UK utilities are again under fire as research finds more customers paying bills with credit as energy prices increase, and the number of complaints against energy companies trebles in the first quarter of 2014.
Almost a fifth of UK adults have paid for gas, electricity or water with a loan or on a credit card – an increase of more than 300 per cent from August 2013, finds a survey by the UK’s Debt Advisory Centre.
The number rises to more than a quarter for those aged 25 to 34, finds the poll.
Meanwhile, the number of complaints against energy companies soared by 224 per cent in the first quarter of 2014 compared to the same period in 2013.
The Ombudsman for the energy sector received 10,638 complaints by March 2014 compared to 3,277 the previous year.
The majority of complaints related to billing – with 2,062 consumers reporting not receiving a bill – followed by quality of customer service.
Lewis Shand Smith, chief energy ombudsman, said: “Consumer frustration and dissatisfaction is something that we hear about every day, and we welcome any attempts by Ofgem to make the energy market fairer.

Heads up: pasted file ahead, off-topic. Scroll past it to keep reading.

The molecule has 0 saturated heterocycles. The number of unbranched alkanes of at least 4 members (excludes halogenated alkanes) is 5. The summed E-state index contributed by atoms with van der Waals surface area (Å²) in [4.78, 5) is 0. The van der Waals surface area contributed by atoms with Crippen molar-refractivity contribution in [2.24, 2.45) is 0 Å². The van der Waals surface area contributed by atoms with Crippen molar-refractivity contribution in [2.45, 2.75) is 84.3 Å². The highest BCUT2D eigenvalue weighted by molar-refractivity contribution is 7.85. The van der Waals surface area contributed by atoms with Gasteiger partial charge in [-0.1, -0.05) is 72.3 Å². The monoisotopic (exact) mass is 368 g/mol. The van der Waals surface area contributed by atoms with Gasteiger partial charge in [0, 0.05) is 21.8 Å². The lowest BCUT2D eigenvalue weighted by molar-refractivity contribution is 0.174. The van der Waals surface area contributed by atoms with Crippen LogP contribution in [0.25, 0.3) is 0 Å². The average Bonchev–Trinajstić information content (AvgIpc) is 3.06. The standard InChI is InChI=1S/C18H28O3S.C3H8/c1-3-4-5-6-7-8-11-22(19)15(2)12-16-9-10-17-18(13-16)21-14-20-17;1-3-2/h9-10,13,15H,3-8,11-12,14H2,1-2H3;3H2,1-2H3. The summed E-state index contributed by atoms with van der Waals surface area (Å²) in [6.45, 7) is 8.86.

“With energy complaints trebling in the first quarter of this year and problems relating to billing the greatest concern, increased transparency is something that should be addressed.”
The latest figures come as industry regulator Ofgem said in March 2014 that it was referring the sector to the Competition and Markets Authority for a full-scale inquiry.
EDF Energy said it will give prepay customers the chance to fix their energy prices for the first time, while SSE has plans to freeze gas and electricity prices for its customers until 2016.
UK utilities: customer debt and complaints are freshest woes